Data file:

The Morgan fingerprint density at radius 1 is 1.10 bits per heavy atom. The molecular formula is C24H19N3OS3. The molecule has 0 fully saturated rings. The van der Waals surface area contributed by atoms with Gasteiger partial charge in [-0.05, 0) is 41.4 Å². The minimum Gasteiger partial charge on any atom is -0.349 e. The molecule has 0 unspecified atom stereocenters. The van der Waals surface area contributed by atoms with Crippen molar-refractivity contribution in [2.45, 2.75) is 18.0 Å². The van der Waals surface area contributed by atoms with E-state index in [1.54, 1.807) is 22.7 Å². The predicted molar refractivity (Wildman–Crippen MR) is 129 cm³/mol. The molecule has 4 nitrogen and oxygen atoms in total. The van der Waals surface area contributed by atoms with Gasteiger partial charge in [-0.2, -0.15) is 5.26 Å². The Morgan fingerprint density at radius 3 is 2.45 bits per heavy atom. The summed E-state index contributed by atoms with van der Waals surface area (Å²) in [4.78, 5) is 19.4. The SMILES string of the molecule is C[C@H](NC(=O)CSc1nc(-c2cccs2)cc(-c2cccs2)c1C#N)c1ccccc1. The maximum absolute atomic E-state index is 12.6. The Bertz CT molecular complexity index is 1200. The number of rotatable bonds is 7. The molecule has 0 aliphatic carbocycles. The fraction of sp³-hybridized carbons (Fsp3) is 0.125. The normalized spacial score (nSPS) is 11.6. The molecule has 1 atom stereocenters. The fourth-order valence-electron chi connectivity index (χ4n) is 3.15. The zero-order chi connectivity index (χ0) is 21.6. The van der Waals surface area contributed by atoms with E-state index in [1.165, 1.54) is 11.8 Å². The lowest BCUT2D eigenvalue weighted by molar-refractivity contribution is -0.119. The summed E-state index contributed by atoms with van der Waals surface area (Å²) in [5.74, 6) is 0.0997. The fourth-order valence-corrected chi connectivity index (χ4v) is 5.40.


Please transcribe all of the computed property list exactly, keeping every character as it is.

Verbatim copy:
The Morgan fingerprint density at radius 1 is 1.10 bits per heavy atom. The molecular formula is C24H19N3OS3. The molecule has 0 fully saturated rings. The van der Waals surface area contributed by atoms with Gasteiger partial charge in [-0.05, 0) is 41.4 Å². The minimum Gasteiger partial charge on any atom is -0.349 e. The molecule has 0 unspecified atom stereocenters. The van der Waals surface area contributed by atoms with Crippen molar-refractivity contribution in [2.45, 2.75) is 18.0 Å². The van der Waals surface area contributed by atoms with E-state index in [1.54, 1.807) is 22.7 Å². The predicted molar refractivity (Wildman–Crippen MR) is 129 cm³/mol. The molecule has 4 nitrogen and oxygen atoms in total. The van der Waals surface area contributed by atoms with Gasteiger partial charge in [-0.2, -0.15) is 5.26 Å². The Morgan fingerprint density at radius 3 is 2.45 bits per heavy atom. The summed E-state index contributed by atoms with van der Waals surface area (Å²) in [4.78, 5) is 19.4. The SMILES string of the molecule is C[C@H](NC(=O)CSc1nc(-c2cccs2)cc(-c2cccs2)c1C#N)c1ccccc1. The maximum absolute atomic E-state index is 12.6. The Bertz CT molecular complexity index is 1200. The number of rotatable bonds is 7. The molecule has 0 aliphatic carbocycles. The fraction of sp³-hybridized carbons (Fsp3) is 0.125. The normalized spacial score (nSPS) is 11.6. The molecule has 1 atom stereocenters. The fourth-order valence-electron chi connectivity index (χ4n) is 3.15. The zero-order chi connectivity index (χ0) is 21.6. The van der Waals surface area contributed by atoms with E-state index in [1.165, 1.54) is 11.8 Å². The lowest BCUT2D eigenvalue weighted by molar-refractivity contribution is -0.119. The summed E-state index contributed by atoms with van der Waals surface area (Å²) in [5.74, 6) is 0.0997. The fourth-order valence-corrected chi connectivity index (χ4v) is 5.40.